(print x) prints exactly what I want to eval, but (eval x) fails, but if I run x it works! What am I missing?
Please tell me why this doesn't work, or if I'm doing something stupid.
I'm trying to print a table of dynamic size and setting lambda variables to eventually evaluate an expression for each cell in the table.
BTW I figured out why eval fails. (eval x) is losing the macrolet, but WHY?!
This works:

(defvar varlist '(a b c d))
(defvar vvars   '(c d))
(defvar hvars   '(a b))
(macrolet ((AlternateVariable (var &rest body)
               `(dolist (,var '(nil t)) ,@body))
           (AlternateVariables (varlist &rest body)
               (if (null varlist)
                   (cons 'progn body)
                   `(AlternateVariable  ,(car varlist)
                    (AlternateVariables ,(cdr varlist) ,@body)))))
      (let ((listvarlist (cons 'list varlist)))
         `(AlternateVariables ,(reverse vvars)
            (AlternateVariables ,(reverse hvars)
              (format t "row=~S~%" ,listvarlist) ))))

and it prints what I want it to:

(alternatevariables (d c)
 (alternatevariables (b a) (format t "row=~S~%" (list a b c d)))) 

If I change that "print" to "eval" I get

; in: alternatevariables (d c)
;     (B A)
; caught warning:
;   undefined variable: a

but if I run what it printed (inside the macrolet) it works!

(macrolet ((AlternateVariable (var &rest body)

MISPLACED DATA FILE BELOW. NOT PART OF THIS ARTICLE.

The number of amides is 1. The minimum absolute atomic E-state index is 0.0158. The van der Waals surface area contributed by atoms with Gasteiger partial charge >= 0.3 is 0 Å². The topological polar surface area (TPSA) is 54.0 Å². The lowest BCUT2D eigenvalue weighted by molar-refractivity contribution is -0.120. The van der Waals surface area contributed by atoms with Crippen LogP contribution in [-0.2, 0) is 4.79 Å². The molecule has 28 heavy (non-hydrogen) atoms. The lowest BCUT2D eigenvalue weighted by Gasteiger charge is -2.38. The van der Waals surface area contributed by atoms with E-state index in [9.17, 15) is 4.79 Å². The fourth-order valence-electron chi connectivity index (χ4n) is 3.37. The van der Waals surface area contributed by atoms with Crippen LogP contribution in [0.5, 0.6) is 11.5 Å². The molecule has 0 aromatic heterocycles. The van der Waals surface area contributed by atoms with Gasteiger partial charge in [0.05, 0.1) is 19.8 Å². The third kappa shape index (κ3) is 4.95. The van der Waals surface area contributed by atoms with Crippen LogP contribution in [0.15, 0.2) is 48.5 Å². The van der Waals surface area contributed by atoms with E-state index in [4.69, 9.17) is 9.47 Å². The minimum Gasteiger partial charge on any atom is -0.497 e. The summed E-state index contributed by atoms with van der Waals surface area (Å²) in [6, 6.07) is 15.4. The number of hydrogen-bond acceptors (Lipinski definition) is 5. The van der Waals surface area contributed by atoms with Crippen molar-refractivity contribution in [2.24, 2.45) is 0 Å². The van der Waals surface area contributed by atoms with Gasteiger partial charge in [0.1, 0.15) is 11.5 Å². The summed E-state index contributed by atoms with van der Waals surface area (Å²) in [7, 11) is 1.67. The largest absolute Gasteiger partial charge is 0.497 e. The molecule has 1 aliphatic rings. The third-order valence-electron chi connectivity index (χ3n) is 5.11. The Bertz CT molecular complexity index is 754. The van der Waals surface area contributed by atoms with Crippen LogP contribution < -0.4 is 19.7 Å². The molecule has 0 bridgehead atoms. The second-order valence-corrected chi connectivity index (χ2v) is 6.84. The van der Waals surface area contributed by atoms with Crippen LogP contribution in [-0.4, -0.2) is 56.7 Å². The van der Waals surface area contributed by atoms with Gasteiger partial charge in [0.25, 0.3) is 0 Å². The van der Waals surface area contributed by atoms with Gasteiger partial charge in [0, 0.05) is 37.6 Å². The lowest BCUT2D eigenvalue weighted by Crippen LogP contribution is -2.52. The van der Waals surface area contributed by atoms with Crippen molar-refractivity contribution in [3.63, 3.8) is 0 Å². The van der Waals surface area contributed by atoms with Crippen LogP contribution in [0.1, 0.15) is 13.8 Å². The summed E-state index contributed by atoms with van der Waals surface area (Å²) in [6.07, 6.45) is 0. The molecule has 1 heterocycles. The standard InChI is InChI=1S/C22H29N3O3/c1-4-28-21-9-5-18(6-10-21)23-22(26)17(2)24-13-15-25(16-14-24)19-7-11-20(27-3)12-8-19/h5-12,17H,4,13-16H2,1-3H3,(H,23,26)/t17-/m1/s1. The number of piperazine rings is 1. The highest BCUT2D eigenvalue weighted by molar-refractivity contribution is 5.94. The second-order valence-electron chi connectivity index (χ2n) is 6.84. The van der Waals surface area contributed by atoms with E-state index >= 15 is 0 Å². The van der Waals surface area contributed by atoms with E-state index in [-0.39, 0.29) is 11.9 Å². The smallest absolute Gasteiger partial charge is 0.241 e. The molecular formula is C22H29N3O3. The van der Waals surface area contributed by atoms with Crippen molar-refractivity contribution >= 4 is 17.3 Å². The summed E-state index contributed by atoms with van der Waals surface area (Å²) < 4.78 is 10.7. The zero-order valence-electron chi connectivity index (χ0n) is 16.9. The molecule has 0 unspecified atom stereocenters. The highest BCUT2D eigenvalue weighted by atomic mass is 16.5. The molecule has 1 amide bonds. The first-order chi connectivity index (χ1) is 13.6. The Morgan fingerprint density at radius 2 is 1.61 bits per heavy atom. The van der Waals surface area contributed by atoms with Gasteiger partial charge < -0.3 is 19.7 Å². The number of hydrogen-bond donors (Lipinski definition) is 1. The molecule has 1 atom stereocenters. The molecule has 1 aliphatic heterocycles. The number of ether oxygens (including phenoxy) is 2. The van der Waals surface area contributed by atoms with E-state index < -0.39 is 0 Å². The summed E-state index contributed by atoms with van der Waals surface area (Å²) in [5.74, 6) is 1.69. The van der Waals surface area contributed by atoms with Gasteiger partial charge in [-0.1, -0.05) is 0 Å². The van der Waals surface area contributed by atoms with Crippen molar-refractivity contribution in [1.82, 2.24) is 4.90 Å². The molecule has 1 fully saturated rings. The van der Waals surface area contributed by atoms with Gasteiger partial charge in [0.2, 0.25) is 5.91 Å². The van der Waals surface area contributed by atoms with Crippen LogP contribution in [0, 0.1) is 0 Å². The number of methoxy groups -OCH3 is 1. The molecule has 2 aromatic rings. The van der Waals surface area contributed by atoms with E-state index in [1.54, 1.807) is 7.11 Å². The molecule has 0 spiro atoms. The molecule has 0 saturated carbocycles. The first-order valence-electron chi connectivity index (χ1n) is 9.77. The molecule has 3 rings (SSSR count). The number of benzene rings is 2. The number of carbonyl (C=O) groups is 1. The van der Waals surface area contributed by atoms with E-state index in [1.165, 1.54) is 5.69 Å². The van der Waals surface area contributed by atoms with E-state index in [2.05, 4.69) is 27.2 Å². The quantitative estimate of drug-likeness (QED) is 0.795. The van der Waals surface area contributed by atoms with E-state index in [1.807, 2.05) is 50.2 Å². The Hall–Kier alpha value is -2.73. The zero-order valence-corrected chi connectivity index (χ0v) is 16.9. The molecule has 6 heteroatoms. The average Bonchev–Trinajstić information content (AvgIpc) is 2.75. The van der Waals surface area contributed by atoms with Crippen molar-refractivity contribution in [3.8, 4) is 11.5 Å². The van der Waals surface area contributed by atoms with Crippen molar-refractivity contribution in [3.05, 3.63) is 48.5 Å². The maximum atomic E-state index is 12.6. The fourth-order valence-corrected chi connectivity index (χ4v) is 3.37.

`(dolist (,var '(nil t)) ,@body))
           (AlternateVariables (varlist &rest body)
               (if (null varlist)
                   (cons 'progn body)
                   `(AlternateVariable  ,(car varlist)
                    (AlternateVariables ,(cdr varlist) ,@body)))))
  (alternatevariables (d c)
    (alternatevariables (b a) (format t "row=~S~%" (list a b c d))))

and it prints

row=(nil nil nil nil)
row=(t nil nil nil)
row=(nil t nil nil)
row=(t t nil nil)
row=(nil nil t nil)
row=(t nil t nil)
row=(nil t t nil)
row=(t t t nil)
row=(nil nil nil t)
row=(t nil nil t)
row=(nil t nil t)
row=(t t nil t)
row=(nil nil t t)
row=(t nil t t)
row=(nil t t t)
row=(t t t t)

I have heard "eval is evil" but I need the backquote to get the right evaluation order and evaluate some arguments but not others. Print is a good debug tool, but then I'm missing something with eval. Does eval lose the macrolet?

! That's it. I defined those two macrolet macros as defmacros and then eval works!

Why?! Eval is losing the macrolet. (I'm new to macrolet and no lisp genius)
Or, how do I do this without eval?
Any general notes on my code would be nice too. Is this over complicated?
Also, errors in macros seem to get awkward error messages. Any help with that?

$ sbcl
This is SBCL 1.1.2-1.fc18, an implementation of ANSI Common Lisp.


EVAL in Common Lisp only evaluates in a current dynamic environment and the null lexical environment. Enclosing it in lexical constructs like MACROLET, LET, ... or similar is not going to work.

  • How do I do this without eval? – 9mjb Jul 5 '13 at 19:15
  • @9mjb: for what would you need EVAL? Most uses of beginners of EVAL are not necessary. See here: stackoverflow.com/questions/2571401/why-exactly-is-eval-evil – Rainer Joswig Jul 5 '13 at 20:11
  • As in that first code segment, I want to evaluate some arguments to a macro call, but not others, so I used a backquote and comma... but then I want to expand and run that macro. – 9mjb Jul 6 '13 at 0:15

Your Answer

By clicking “Post Your Answer”, you agree to our terms of service, privacy policy and cookie policy

Not the answer you're looking for? Browse other questions tagged or ask your own question.